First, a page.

Hot on the heels of last year’s cost and red tape reduction initiatives arrive a couple more very significant changes to the liquor licensing laws in Queensland. The first one has emerged without any fanfare (so far) and is in fact a brand new licence category: the cafe licence.
Since its inception in 1992 the Liquor Act has stipulated that food in licensed restaurants has to be prepared on premises, and must satisfy the meal definition, specifically, food that:
- is eaten by a person sitting at a table, or fixed structure
used as a table, with cutlery provided for the purpose of
eating the food; and
- is of sufficient substance as to be ordinarily accepted as
What this has meant is that businesses offering other kinds of food – perhaps prepared off site, or less substantial than a traditional meal – have been unable to obtain a liquor licence.
This situation has been resolved now with the acceptance of the provision of ?prepared food? as a principal activity within the Subsidiary On Premises licence class. Cleverly, the OLGR policy-makers have co-opted the prepared food references which appear in the licence fee sections in the Liquor Regulation to create the new class of liquor licence.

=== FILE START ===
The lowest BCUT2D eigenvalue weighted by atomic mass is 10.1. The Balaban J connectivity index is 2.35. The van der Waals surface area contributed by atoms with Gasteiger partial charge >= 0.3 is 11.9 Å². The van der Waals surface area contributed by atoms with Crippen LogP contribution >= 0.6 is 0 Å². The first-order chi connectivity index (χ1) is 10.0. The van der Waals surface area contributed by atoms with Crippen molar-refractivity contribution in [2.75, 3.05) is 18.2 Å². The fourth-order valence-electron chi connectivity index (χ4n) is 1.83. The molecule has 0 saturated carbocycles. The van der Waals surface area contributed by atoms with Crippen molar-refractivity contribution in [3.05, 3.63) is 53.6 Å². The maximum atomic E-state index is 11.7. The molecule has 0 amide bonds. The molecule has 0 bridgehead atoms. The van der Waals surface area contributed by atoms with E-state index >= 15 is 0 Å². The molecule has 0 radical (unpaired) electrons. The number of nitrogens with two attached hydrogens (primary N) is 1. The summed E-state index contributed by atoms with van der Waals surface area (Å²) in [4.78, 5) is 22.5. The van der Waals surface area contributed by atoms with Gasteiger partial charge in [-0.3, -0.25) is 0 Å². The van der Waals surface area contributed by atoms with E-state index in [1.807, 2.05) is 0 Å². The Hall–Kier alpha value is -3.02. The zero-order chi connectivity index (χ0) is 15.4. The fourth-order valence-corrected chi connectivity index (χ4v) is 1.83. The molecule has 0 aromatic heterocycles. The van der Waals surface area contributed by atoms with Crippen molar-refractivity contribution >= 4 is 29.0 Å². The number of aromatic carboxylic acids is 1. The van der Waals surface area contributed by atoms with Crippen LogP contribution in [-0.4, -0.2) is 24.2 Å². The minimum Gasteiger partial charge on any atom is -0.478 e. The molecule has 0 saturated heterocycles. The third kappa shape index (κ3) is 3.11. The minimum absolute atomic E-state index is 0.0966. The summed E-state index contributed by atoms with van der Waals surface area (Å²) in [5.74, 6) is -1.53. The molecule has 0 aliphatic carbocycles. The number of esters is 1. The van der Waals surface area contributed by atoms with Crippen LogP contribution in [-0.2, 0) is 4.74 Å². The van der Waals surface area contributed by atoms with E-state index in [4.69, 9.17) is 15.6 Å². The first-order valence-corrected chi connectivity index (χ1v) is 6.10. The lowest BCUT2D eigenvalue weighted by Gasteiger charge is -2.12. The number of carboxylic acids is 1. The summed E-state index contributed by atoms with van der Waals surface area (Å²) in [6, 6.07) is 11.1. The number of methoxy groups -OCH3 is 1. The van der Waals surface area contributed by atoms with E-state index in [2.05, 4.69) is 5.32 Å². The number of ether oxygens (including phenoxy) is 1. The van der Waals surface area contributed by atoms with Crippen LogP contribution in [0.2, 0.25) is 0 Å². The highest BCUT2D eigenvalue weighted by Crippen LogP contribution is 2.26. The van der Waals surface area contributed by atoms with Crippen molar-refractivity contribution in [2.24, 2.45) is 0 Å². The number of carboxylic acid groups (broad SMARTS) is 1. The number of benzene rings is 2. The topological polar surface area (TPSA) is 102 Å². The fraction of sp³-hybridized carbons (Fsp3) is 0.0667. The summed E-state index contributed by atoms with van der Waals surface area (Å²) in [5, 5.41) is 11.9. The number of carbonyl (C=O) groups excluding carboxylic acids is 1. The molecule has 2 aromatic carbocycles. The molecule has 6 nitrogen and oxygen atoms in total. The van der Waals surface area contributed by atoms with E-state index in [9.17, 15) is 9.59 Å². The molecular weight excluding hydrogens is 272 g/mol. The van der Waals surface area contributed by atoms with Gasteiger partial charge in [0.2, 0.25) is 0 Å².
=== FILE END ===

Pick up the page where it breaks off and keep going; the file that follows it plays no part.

The new cafe licence now offers a range of options to food venues, especially those smaller venues unable to obtain a Small Bar Licence due to town planning restrictions.
The second and more recent change is the announcement this week of adjustments to procedural requirements for low risk applicants – namely restaurants and the new cafe licence.
Provided the licence has standard hours (10am to Midnight), there is no longer a need to produce a Risk Assessed Management Plan, no need to chase the consent of the land lord, and a more streamlined approach to criminal history checks! These changes will benefit both applicants for new licences and licence transfers in the relevant category.
What’s next? Watch this space.